That’s how AI
ARTIFICAL Intelligence (AI) is the branch of computer science concerned with making computers behave like humans. A lot has been done in the field of AI. The history of AI can be divided into the following stages:
Logic: This stage occurred between 1920 and 1930, when the work of Kurt Godel, Alan Turing, Alonzo Church, i.e. the logicians started. It helped perform proposition calculus and predicate logic. Information Technology led them to conclude that facts and ideas from a natural language could be formally described. Alan Turing even demonstrated in 1936 that a simple computer processor could manipulate symbols well as numbers. The resulting machine was termed Alan Turing machine.
Cybernetics: By cybernetics we mean communication in human and machine. The stage is supposed to have occurred between ’40s and ’50s. This study of communication was an active area of research during that period. The term Cybernetics was introduced by Norbert Weiner. It combined the concepts from information theory, feedback control and electronic computers etc.
Formal languages: This stage was actually an outgrowth of the very first stage when the importance of logic was realised. It occurred in fifties. In the general field of linguistics, the stage helped provide various new approaches to language theories.
Commercial computers: This stage included work of Claude Shanon on Information Theory. Neurological theories and models of the brain conceived by psychologists, including introduction to Boolean algebra, switching theory and statistical decision theory etc. were the main highlights of this stage.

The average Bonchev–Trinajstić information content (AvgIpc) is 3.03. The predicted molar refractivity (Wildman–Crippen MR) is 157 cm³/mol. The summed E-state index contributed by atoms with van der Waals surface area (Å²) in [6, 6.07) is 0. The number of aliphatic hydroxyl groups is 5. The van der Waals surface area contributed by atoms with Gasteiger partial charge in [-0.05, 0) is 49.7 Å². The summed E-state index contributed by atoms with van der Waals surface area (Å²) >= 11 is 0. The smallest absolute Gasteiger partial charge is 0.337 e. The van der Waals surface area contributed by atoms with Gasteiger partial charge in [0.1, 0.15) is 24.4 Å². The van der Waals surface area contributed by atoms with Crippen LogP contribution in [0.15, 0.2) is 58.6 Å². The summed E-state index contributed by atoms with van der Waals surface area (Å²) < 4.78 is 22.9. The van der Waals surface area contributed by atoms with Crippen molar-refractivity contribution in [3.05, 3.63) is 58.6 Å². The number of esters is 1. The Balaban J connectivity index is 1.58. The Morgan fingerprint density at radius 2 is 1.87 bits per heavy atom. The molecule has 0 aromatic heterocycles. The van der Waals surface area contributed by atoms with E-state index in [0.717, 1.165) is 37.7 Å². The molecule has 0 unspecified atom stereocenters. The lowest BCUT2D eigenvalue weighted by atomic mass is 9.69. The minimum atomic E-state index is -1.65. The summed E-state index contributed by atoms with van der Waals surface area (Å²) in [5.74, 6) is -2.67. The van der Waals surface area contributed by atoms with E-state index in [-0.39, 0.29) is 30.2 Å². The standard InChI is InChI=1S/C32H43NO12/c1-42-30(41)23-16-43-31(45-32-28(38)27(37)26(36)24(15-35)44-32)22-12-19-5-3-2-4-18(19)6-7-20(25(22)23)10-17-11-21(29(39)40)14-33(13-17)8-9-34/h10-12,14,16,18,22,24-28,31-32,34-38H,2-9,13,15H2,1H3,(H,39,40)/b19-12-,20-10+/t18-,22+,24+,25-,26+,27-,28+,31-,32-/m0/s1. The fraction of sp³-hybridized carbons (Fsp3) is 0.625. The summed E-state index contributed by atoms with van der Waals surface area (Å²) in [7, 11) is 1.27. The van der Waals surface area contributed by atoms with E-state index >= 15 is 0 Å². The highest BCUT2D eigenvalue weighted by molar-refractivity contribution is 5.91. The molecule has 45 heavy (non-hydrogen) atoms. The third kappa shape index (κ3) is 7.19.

Game playing: It was a pivotal stage in the development of artificial intelligence. It was the period often remembered for chess-playing program developed at MIT, simulation programs, machine translation programs and storage of large dictions in computers.
Official birth of AI: The mid-fifties is generally referred to as the period of the official birth of AI. During this period, a summer workshop was held at Dartmarth College. IBM sponsored it. Automatic theorem proving and new programming languages were the hot issues then. The stage was marked by Noam Chomsky’s work on the Theory of Generative Grammars, development of Fortran, Rosenblatts’ preceptrons, pattern recognition concept, John McCarthy development of LISP (list processor, a programming language), GPS by Newell, Shaw and Simon, Gelernter Geometry Theorem proving machine (written in Fortran) and EPAM (Elementary Perceiver and Memoriser) developed by Edward Feigenbaum etc.
Expert systems and later work: Around 1965, the work of Robinson on revolution as inference in logic was the major achievement in AI.
Apart from it, Macsyma,
a large interactive program by William Martin & Joel Moses for
solution of various problems of mathematics, was initiated. It was
written in LISP. Various researches have been done after that period.
Yet a lot needs to be done.